New Tecumseth’s downtown areas were filled with spooky decorations this October and many were able to hand out candy or do something fun for Halloween.
While the Frightfully Fun Family Event that businesses take part in throughout Tottenham and Beeton, which generally brings out hundreds of people, was cancelled, the Beeton Tottenham Business Improvement Association (BTBIA) focused their efforts on scarifying the downtown corridors.
“We just decided to vamp up the decorations a little bit more this year,” said BTBIA Coordinator Susan Lacoucci. “It just creates such a sense of community, it creates pride, the businesses love it, the employees love it, the visitors to our community love it.”
“I’ve only ever heard positive things and I think seeing the smiles on the kids’ faces and people gathering around, taking pictures of the displays, even in the rain… that just makes a feel-good moment for the businesses and our community."
A few restaurants held special events for Halloween, such as Cedar Kitchen in Tottenham, which encouraged diners to wear costumes, or Taste of Freedom, who created a spooky menu that was available for takeout.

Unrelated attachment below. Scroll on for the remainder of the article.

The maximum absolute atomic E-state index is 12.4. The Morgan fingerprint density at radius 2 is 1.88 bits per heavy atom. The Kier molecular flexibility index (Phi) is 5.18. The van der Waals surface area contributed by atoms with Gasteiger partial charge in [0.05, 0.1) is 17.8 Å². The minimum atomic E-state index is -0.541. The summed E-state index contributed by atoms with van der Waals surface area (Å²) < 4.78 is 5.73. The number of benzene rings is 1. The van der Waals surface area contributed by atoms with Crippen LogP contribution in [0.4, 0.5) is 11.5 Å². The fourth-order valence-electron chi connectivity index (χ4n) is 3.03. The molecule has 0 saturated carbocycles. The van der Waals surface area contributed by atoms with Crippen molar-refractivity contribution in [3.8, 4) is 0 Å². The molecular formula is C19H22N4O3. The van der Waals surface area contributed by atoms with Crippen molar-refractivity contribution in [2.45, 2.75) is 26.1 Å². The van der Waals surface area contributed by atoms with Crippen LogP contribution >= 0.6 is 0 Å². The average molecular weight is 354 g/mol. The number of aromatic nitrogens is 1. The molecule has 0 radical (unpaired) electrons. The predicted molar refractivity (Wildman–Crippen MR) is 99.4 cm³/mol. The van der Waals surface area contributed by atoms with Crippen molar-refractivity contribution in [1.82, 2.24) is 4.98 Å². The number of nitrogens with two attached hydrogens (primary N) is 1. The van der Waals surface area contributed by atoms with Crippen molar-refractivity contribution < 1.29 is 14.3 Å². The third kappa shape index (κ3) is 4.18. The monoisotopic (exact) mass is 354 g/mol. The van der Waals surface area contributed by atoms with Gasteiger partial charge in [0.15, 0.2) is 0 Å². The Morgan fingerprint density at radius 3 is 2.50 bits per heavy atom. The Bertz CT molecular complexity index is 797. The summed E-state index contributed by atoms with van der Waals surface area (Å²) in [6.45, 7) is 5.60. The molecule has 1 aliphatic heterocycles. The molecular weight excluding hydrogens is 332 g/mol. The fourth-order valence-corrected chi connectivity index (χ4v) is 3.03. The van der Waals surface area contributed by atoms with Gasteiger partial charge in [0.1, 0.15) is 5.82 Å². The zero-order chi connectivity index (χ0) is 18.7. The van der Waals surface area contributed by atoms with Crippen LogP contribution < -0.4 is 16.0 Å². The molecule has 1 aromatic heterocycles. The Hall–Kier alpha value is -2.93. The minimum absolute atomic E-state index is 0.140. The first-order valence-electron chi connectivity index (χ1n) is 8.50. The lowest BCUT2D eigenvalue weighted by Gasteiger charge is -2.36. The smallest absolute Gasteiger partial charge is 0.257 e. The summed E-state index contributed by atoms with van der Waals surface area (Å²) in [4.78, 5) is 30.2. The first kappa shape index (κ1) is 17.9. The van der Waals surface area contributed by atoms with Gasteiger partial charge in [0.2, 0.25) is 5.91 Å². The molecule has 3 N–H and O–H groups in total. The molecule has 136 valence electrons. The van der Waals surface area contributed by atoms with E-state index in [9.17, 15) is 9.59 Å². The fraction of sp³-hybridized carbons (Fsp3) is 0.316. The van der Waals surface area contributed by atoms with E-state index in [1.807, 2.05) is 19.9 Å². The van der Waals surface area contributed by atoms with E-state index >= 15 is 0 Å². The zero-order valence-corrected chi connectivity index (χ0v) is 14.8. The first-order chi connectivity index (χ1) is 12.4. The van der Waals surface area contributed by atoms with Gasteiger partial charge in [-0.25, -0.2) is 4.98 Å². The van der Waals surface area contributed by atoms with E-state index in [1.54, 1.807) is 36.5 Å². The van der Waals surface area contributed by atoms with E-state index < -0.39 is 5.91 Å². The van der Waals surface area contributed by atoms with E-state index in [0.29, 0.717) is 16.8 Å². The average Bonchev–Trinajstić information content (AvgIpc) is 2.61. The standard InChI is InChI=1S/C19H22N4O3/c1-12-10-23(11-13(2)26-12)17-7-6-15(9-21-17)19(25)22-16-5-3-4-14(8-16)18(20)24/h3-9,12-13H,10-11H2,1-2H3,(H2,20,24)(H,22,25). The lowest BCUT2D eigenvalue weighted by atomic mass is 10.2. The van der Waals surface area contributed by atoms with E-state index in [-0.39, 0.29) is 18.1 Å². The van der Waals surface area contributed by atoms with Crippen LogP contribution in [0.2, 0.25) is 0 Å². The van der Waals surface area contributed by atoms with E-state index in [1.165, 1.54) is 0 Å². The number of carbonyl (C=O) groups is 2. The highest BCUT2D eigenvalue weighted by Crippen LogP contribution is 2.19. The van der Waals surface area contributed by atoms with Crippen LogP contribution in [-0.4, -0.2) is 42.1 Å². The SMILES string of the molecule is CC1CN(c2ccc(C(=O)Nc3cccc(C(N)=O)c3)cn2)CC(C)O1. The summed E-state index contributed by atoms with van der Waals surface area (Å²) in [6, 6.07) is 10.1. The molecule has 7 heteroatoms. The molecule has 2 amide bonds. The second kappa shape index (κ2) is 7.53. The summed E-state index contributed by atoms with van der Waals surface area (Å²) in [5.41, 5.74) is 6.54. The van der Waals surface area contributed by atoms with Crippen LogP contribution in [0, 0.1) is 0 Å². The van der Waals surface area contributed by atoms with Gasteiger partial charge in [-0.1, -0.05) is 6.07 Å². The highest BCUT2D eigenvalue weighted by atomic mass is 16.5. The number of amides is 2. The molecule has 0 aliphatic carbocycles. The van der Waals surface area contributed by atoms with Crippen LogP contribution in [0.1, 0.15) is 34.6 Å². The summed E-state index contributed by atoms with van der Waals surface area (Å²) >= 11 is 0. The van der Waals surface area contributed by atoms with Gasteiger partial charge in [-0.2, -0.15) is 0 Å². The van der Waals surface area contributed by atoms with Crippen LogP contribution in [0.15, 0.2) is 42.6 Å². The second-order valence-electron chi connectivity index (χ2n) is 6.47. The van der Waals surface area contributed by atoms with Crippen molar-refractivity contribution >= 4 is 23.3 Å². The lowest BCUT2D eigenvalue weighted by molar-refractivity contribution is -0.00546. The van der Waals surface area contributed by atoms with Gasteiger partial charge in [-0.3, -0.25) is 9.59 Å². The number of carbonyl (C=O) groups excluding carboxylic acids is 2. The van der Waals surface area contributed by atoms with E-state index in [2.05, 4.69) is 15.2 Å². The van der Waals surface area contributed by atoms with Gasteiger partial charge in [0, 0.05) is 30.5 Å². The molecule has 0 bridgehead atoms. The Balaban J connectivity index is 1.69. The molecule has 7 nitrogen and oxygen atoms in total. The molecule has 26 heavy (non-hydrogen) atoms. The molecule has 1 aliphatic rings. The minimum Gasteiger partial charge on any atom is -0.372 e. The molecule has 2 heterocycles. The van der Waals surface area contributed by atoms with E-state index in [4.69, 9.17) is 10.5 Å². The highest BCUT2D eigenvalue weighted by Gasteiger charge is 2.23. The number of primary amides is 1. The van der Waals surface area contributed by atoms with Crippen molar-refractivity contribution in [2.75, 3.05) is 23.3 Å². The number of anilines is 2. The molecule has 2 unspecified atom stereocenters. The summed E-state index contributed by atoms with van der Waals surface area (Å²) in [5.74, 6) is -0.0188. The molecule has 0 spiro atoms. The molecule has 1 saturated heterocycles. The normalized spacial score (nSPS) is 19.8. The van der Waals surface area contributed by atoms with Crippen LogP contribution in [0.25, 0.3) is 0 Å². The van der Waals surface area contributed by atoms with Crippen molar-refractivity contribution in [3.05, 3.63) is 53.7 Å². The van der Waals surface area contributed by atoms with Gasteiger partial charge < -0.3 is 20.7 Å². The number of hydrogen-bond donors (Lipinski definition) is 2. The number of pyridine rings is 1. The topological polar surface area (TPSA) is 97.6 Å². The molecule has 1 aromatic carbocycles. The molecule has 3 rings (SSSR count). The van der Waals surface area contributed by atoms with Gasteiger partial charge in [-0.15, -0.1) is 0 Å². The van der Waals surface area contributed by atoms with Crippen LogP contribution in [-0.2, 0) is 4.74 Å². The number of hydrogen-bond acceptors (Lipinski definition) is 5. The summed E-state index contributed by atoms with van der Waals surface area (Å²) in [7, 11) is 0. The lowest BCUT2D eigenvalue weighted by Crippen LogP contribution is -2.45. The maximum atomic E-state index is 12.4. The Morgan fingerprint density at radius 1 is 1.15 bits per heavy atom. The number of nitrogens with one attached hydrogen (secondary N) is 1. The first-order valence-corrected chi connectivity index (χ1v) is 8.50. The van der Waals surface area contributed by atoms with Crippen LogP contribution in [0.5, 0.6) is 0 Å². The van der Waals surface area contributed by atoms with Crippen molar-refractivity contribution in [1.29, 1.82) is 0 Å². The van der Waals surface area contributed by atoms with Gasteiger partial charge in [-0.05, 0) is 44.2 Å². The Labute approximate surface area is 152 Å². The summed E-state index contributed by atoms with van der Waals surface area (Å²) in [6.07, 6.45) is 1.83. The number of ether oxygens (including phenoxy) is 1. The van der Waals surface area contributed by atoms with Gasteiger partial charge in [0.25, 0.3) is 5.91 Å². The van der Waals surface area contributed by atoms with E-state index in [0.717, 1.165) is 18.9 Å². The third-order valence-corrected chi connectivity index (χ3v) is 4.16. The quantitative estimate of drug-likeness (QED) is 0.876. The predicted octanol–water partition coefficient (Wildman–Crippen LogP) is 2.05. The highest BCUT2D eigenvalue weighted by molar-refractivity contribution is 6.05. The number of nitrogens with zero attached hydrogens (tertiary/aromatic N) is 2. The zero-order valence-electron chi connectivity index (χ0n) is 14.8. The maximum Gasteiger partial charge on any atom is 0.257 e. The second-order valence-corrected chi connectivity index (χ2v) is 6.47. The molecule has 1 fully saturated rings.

As well, Sunset Grill in Alliston did a costume contest and Pawfect Pets in Beeton handed out dog and cat treat bags on Halloween for their furry trick-or-treaters.
Dinoland in Tottenham found creative ways of staying within the COVID-19 guidelines to host a Halloween party for kids, having them come in small groups to do crafts, trick or treat, and play with their family.
The Alliston Business Improvement Association (ABIA) had its final Saturday farmers’ market on Halloween, featuring treats, pumpkins, and prizes at the ABIA booth.
The ABIA also held its RURBAN Monster Hunter contest where people could win prizes by spotting RURBAN monster stickers on storefronts and posting a photo of them to their social media, leading up to October 31.
Lacoucci said Halloween is generally a great time for Beeton and Tottenham businesses because the Frightfully Fun Family Event would help to reintroduce the community to all of the stores available on their downtown cores.
“It gets people out in the street and gets them reacquainted with what they have in the downtown core; often we hear, I didn't realize there was a health food store in Town,” she noted.
“They either drive out a different way or don't necessarily shop the downtown because they're commuters and when they go into the city they do some of their shopping there."
Going forward, Lacoucci said she hopes the community can overcome COVID-19 over the weeks leading up to holiday season so proper celebrations can take place and businesses can receive a boost.
“We’re crossing our fingers that we can have a Christmas and the Christmas shopping will help with some of the businesses,” she told the Times.
Sam Odrowski, Local Journalism Initiative Reporter, New Tecumseth Times